The US Food and Drug Administration (FDA) is considering a range of measures to improve access to medicines, including making more drugs used for common, under-treated conditions - such as diabetes, asthma, migraine and high cholesterol - available over-the-counter (OTC).
Under the proposals, pharmacists would be able to supply patients with "OTC-plus" products switched from prescription-only status following a discussion, or in some cases they could fill repeat prescriptions without the need to involve the prescriber after ascertaining that the patient was taking the treatment correctly. Other examples of OTC-plus drugs could include antihypertensives for people whose blood pressure is not acutely high, according to the proposals, which seek to make use of recent developments in computer technology, such as touch-screen self-diagnosis kiosks in pharmacies, to make treatments more easily available for common conditions which are frequently under-treated.
For example, while diabetes is a leading cause of heart disease and stroke, the American Diabetes Association estimates that 7 million out of the 25 million Americans with the condition have not been diagnosed and are not therefore receiving treatment.
Eliminating or reducing the number of routine visits to clinicians in this way “could free up prescribers to spend time with more seriously-ill patients, reduce the burdens on the already-overburdened health care system and reduce health care costs," adds the agency proposal, which is supported by the industry and also envisages the use by drugmakers of a range of digital tools to help patients take their products correctly.
Applications to switch, and the FDA's decisions, would be on a product-by-product basis.
Commenting on the proposal, FDA Commissioner Margaret Hamburg said that the world is changing and the FDA has to change with it.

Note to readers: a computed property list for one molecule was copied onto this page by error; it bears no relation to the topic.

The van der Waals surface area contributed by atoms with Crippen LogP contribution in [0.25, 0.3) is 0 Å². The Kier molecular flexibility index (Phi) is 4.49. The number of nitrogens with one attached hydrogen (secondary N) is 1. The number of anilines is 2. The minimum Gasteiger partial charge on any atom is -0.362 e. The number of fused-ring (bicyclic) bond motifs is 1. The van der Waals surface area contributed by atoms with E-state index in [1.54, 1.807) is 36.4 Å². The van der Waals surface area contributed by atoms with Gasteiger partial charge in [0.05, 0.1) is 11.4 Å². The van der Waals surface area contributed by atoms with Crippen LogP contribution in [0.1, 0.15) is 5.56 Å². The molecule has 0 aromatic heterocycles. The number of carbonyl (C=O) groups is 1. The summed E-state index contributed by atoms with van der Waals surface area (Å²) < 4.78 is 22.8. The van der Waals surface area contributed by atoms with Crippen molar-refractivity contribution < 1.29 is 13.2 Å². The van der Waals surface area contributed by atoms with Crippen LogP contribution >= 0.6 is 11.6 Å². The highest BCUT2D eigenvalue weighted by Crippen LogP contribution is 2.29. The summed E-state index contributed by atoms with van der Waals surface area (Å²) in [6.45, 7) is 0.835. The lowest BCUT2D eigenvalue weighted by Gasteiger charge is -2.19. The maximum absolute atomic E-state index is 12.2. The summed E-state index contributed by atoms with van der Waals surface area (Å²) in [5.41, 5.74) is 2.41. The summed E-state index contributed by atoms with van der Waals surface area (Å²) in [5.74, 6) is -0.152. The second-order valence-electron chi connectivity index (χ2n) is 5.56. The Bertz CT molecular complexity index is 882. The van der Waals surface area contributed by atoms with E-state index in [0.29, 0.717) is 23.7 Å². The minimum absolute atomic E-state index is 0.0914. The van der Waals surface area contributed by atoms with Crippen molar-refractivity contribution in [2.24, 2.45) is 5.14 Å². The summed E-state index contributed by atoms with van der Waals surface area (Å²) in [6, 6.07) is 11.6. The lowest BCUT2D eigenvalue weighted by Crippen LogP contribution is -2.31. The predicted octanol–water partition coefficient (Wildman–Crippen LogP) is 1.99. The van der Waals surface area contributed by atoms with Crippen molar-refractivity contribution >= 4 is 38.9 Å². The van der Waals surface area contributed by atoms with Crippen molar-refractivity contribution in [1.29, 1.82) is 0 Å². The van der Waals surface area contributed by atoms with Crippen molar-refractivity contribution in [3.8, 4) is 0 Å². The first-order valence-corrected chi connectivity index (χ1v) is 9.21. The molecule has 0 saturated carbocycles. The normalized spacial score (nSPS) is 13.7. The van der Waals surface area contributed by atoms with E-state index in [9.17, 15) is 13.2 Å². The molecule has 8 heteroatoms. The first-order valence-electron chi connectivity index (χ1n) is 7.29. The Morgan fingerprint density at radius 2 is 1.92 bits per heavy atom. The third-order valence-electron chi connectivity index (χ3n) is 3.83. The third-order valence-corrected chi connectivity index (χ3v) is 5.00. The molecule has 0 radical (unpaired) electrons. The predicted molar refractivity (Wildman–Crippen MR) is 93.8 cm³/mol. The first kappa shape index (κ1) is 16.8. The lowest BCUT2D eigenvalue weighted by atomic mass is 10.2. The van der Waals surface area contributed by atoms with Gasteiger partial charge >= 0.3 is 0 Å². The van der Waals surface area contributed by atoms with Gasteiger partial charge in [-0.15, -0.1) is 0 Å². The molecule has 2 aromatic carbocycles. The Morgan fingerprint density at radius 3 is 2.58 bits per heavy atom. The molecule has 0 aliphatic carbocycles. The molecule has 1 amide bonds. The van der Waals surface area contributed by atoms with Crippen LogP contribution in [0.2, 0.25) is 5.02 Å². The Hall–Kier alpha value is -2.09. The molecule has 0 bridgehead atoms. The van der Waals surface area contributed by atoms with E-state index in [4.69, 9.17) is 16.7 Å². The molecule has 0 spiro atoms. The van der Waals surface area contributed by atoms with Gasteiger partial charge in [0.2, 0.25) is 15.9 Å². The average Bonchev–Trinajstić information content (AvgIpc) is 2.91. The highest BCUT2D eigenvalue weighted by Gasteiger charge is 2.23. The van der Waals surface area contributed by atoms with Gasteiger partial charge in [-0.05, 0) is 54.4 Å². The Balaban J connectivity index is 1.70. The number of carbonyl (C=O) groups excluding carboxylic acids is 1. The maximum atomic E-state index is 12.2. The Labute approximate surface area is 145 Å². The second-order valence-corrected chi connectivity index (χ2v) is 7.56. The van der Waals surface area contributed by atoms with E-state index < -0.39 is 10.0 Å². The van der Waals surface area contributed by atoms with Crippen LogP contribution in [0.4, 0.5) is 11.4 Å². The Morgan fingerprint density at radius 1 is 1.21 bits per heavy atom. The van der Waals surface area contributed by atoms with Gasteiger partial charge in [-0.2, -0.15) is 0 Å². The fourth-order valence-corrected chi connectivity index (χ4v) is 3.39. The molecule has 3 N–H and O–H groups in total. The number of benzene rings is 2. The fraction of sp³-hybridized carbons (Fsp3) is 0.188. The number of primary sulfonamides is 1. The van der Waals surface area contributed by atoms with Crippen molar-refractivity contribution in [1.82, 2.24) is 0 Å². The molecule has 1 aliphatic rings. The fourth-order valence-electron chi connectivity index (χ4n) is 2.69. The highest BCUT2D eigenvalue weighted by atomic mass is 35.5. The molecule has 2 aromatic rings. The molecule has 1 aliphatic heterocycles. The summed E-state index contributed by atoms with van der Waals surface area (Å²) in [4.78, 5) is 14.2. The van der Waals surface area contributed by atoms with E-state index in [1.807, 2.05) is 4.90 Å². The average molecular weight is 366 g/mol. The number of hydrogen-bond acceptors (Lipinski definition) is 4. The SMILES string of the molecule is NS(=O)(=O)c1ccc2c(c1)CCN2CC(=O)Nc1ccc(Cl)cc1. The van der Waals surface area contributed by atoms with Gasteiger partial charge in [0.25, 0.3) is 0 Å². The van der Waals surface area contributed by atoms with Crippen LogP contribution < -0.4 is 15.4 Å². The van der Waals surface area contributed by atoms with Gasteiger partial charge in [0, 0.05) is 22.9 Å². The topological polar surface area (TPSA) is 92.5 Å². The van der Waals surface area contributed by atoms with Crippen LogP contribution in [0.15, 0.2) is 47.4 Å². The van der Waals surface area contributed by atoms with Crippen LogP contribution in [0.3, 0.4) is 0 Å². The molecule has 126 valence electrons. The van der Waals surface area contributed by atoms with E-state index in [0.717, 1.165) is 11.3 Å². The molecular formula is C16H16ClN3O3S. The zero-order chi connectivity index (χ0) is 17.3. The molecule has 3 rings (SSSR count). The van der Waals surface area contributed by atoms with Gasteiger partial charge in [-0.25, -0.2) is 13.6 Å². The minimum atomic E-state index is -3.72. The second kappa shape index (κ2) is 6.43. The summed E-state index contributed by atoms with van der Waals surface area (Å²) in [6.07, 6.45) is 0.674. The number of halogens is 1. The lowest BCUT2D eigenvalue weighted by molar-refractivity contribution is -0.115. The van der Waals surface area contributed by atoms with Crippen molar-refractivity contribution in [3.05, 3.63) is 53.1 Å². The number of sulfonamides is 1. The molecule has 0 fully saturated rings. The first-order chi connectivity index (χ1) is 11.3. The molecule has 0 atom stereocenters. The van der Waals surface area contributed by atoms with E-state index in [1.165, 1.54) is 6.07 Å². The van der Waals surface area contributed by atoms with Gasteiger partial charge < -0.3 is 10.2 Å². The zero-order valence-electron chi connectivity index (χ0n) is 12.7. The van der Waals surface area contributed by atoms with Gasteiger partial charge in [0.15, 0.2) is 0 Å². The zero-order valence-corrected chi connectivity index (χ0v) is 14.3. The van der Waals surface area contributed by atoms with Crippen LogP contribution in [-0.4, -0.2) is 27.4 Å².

"These are discussions that need to start happening as we think about people's health needs and how to improve access," she added, and emphasised: "we're not talking about abandoning standards for safety and efficacy, we're talking about leveraging opportunities in science so we can do a more effective job as regulators."
The FDA currently approves switches from prescription-only to OTC status only if the manufacturer can present studies to show that, after reading the patient information, consumers are able to take the product correctly and safely. But this is by no means guaranteed; the Wall Street Journal notes the example of Merck & Co's Mevacor (lovastatin), for which the FDA has repeatedly turned down switch applications because of concerns over whether consumers would be able to accurately evaluate their need for statin therapy.
Speaking to Reuters, Janet Woodcock, director of the FDA Center for Drug Evaluation and Research (CDER), said: "we've had several applications to switch statins to over-the-counter, and they have failed because consumers can't determine their lipid status."
Nevertheless, the OTC-plus initiative could provide a strong incentive for drugmakers to conduct the studies necessary for a switch for blockbuster prescription drugs which are now going off-patent.
Dr Woodcock emphasised that the agency is not "talking about very specific drugs right now, we're talking about the concept," and added that that she did not expect that the number of products which would switch to OTC-plus status under the proposal to be "vast."
The agency is now seeking feedback from various stakeholders and plans to hold a public meeting on the proposal later this month.